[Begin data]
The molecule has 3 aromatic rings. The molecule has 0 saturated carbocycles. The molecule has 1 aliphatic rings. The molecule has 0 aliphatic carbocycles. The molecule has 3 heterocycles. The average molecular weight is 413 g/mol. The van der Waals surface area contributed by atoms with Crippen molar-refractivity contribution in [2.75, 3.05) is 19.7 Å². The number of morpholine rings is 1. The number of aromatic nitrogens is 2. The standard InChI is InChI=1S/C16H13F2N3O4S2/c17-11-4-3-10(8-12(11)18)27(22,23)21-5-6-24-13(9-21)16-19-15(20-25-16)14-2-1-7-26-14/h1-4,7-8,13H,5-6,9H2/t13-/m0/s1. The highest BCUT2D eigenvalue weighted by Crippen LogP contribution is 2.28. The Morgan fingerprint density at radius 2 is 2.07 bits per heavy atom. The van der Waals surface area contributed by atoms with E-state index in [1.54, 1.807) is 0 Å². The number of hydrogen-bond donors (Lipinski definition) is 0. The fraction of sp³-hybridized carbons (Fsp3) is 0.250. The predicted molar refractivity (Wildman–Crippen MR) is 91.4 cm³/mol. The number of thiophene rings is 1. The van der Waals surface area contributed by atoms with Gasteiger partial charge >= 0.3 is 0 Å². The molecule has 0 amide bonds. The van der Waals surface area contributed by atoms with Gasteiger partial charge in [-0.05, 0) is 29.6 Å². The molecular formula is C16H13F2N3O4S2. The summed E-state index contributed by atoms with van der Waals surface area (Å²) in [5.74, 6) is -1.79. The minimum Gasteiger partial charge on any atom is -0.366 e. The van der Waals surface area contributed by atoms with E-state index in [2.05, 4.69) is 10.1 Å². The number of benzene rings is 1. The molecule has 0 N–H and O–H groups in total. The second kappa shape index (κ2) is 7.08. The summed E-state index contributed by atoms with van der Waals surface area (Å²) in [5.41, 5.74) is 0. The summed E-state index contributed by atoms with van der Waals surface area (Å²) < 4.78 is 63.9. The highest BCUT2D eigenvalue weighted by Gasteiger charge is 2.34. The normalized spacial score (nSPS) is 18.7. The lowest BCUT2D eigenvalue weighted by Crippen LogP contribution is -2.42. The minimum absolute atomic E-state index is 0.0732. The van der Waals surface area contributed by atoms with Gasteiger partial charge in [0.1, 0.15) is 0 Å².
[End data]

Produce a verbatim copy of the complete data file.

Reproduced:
The molecule has 3 aromatic rings. The molecule has 0 saturated carbocycles. The molecule has 1 aliphatic rings. The molecule has 0 aliphatic carbocycles. The molecule has 3 heterocycles. The average molecular weight is 413 g/mol. The van der Waals surface area contributed by atoms with Crippen molar-refractivity contribution in [2.75, 3.05) is 19.7 Å². The number of morpholine rings is 1. The number of aromatic nitrogens is 2. The standard InChI is InChI=1S/C16H13F2N3O4S2/c17-11-4-3-10(8-12(11)18)27(22,23)21-5-6-24-13(9-21)16-19-15(20-25-16)14-2-1-7-26-14/h1-4,7-8,13H,5-6,9H2/t13-/m0/s1. The highest BCUT2D eigenvalue weighted by Crippen LogP contribution is 2.28. The Morgan fingerprint density at radius 2 is 2.07 bits per heavy atom. The van der Waals surface area contributed by atoms with E-state index in [1.54, 1.807) is 0 Å². The number of hydrogen-bond donors (Lipinski definition) is 0. The fraction of sp³-hybridized carbons (Fsp3) is 0.250. The predicted molar refractivity (Wildman–Crippen MR) is 91.4 cm³/mol. The number of thiophene rings is 1. The van der Waals surface area contributed by atoms with Gasteiger partial charge >= 0.3 is 0 Å². The molecule has 0 amide bonds. The van der Waals surface area contributed by atoms with Gasteiger partial charge in [-0.05, 0) is 29.6 Å². The molecular formula is C16H13F2N3O4S2. The summed E-state index contributed by atoms with van der Waals surface area (Å²) in [5.74, 6) is -1.79. The minimum Gasteiger partial charge on any atom is -0.366 e. The van der Waals surface area contributed by atoms with E-state index in [2.05, 4.69) is 10.1 Å². The number of benzene rings is 1. The molecule has 0 N–H and O–H groups in total. The second kappa shape index (κ2) is 7.08. The summed E-state index contributed by atoms with van der Waals surface area (Å²) in [5.41, 5.74) is 0. The summed E-state index contributed by atoms with van der Waals surface area (Å²) < 4.78 is 63.9. The highest BCUT2D eigenvalue weighted by Gasteiger charge is 2.34. The normalized spacial score (nSPS) is 18.7. The lowest BCUT2D eigenvalue weighted by Crippen LogP contribution is -2.42. The minimum absolute atomic E-state index is 0.0732. The van der Waals surface area contributed by atoms with Gasteiger partial charge in [0.1, 0.15) is 0 Å².